Finally, Sonos has a subwoofer that’s more affordable and practical for smaller spaces, the Sub Mini. It only took 10 years to get here. Sonos’ original wireless Sub, which debuted in 2012, has always been targeted at its most hardcore users. With a launch price of $699, it was just as expensive as the company’s flagship Playbar, and its enormous size made it overkill for apartments. (It’s now $50 more after Sonos’ recent price hikes.)
Casual Sonos fans were basically out of luck, especially as the company released more affordable soundbars, like the Beam and Ray. You probably wouldn’t want to pair a $699 subwoofer with a speaker that costs $400 or less. Simply put, the $429 Sub Mini fills a huge gap in Sonos’s lineup. But is it actually any good?
If I could, I’d show you my cat’s shocked reaction as I blasted Baby Driver’s opening car chase on the Sonos Arc in my family room. Sonos may not be the most price-conscious company around, but it’s always made reliably great speakers. The Sub Mini is no exception.
Now I know, if you own an Arc, you’d most likely opt for the beefier Sonos Sub. But I was still impressed by how much the smaller subwoofer helped, especially for a soundbar that already delivered some fabulous low-end sound on its own. Muffled shotgun firing at the beginning of Baby Driver shook my walls (and made one cat leap into the air). I could viscerally feel the rumble of engines, the impact of car crashes and the weight shift every time Baby used the emergency brake for a sharp turn. The Sub Mini transformed the movie from something I was just watching to something I was experiencing.
I was genuinely surprised by how big the Sub Mini sounded, especially since it’s a relatively small cylinder. It weighs 14 pounds — 22 pounds lighter than the big Sonos Sub — and features dual six-inch woofers that face inward. Its sealed design means it doesn’t push out a ton of air like ported subs, but that also ensures a tighter bass response. The Sub Mini can reach down to 25Hz – more than enough to make the opening of Blade Runner 2049 hit me right in the gut.
While I wouldn’t call it portable, I appreciated how easy it was to move the Sub Mini around my home to test in different rooms. (Trust me, that was a lot less fun with the massive Sonos Sub.) You can pair the new sub with Sonos’ powered speakers, like the Beam, Ray and Play:5. Unfortunately, it doesn’t work with Sonos’s portable offerings.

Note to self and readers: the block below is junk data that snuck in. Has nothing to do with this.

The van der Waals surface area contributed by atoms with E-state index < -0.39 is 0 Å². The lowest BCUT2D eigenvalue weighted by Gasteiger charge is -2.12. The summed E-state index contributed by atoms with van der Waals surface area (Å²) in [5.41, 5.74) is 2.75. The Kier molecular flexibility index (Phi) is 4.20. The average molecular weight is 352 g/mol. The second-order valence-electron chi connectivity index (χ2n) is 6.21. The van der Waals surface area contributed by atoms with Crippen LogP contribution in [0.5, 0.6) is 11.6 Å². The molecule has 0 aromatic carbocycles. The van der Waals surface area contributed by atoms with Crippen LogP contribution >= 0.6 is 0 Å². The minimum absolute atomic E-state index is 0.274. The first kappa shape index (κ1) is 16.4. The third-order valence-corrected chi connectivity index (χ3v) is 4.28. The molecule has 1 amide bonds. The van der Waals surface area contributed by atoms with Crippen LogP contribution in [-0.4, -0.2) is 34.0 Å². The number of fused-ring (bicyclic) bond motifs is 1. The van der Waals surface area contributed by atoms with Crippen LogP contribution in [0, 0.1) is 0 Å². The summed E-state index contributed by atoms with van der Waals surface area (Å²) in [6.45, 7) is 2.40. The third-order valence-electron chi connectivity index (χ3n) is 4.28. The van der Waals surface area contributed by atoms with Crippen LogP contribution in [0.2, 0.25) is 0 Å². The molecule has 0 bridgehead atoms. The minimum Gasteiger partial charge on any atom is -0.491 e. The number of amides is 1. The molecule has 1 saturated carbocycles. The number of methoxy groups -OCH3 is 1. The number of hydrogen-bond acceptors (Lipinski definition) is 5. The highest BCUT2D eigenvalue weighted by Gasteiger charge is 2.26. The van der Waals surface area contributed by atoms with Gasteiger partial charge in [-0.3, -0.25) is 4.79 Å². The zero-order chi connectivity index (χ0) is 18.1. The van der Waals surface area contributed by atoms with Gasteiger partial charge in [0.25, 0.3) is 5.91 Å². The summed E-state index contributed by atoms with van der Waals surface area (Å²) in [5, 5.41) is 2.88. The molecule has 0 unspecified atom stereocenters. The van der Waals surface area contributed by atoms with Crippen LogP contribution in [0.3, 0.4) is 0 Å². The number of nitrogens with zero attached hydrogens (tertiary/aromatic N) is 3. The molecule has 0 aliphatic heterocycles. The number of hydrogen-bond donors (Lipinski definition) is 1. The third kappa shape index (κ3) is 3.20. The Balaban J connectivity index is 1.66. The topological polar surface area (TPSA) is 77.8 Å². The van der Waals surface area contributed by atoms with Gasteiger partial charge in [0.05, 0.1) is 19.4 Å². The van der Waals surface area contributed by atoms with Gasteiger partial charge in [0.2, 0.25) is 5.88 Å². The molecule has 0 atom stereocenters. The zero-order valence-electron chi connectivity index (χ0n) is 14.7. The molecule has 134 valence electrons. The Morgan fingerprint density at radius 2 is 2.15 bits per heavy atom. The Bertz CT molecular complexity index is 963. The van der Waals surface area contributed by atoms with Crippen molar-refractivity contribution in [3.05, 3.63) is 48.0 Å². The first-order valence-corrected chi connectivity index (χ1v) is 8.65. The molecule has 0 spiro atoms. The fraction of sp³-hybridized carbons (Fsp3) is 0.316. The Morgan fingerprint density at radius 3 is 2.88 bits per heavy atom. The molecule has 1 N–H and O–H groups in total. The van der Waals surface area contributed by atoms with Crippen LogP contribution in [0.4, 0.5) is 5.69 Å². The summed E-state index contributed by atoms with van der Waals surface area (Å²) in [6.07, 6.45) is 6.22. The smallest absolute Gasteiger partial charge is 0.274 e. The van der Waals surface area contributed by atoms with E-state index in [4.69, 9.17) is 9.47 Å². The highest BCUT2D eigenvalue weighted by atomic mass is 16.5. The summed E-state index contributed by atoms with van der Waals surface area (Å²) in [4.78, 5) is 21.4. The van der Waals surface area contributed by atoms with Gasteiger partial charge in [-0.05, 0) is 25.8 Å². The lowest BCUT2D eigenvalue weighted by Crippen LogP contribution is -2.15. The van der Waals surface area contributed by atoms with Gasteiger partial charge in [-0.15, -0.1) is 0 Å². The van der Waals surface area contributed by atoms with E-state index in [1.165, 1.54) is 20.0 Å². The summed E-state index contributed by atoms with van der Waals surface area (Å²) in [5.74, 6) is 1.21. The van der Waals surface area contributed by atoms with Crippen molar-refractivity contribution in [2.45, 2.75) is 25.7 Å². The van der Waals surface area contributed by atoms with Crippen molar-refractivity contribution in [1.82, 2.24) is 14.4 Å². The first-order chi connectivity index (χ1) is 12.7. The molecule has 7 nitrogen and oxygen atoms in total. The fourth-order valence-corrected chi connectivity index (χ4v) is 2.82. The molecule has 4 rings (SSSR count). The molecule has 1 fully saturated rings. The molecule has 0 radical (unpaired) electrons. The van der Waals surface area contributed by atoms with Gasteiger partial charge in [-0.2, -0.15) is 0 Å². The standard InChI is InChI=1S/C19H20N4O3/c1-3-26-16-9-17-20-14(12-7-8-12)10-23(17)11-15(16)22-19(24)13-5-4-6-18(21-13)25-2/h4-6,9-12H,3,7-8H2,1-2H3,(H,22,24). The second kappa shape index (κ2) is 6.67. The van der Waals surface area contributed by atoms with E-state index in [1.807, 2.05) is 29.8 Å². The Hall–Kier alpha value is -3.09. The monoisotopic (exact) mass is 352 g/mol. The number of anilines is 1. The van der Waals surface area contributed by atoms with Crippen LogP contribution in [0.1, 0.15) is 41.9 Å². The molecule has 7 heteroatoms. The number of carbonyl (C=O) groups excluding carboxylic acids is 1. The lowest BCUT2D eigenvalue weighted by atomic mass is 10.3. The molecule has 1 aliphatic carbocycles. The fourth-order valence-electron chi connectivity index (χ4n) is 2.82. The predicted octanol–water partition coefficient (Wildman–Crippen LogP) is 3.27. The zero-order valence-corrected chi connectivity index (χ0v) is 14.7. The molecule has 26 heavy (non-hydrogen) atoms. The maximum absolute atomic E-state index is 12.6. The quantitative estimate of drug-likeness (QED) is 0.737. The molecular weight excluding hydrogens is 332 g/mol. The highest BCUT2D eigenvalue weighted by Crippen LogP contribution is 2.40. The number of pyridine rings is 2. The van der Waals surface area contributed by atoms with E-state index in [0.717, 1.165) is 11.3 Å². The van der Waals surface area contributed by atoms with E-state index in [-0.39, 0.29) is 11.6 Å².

That makes sense for the tiny Roam speaker, but I was genuinely disappointed to learn the Sub Mini doesn’t support the larger Move. That’s a speaker I’ve grown to love recently, since it lets me easily bring music into my backyard. It’s a shame Sonos couldn’t make the Sub Mini work while the Move was sitting on its charging base. (At that point, how is it different from a speaker with a plug?)
Despite that annoyance, the Sub Mini seems well-suited to homes with plenty of Sonos speakers. Moving it over to a Play:5 in my living room took around 30 seconds. And once it got going, it instantly added an impressive amount of depth to some of my usual test tracks. Tan Dun’s “Night Fight” from the Crouching Tiger, Hidden Dragon soundtrack sounded like I was hosting a traditional drumming concert in my home. Flying Lotus’s “Zodiac Shit,” a go-to track for low-end testing, sent another one of my cats cowering into another room.
As great as it is for music, I’d best most Sub Mini buyers would end up pairing it with one of Sonos’s soundbar for better movie and TV sound. It certainly made a huge difference on the first-gen Beam in my bedroom, which sounded twice as large during that Baby Driver chase sequence. Obviously, that’s not a room where I would want to have thumping bass all the time, but it sure is nice to have the option.
That’s my biggest takeaway. After a decade of waiting, Sonos fans finally have a viable option for beefing up their sound that isn’t obscenely expensive. And if you’re lucky enough to have multiple Sonos devices, you can easily move that bass magic all over your home. It may be called the Sub Mini, but really it’s all about maximizing sound where it matters.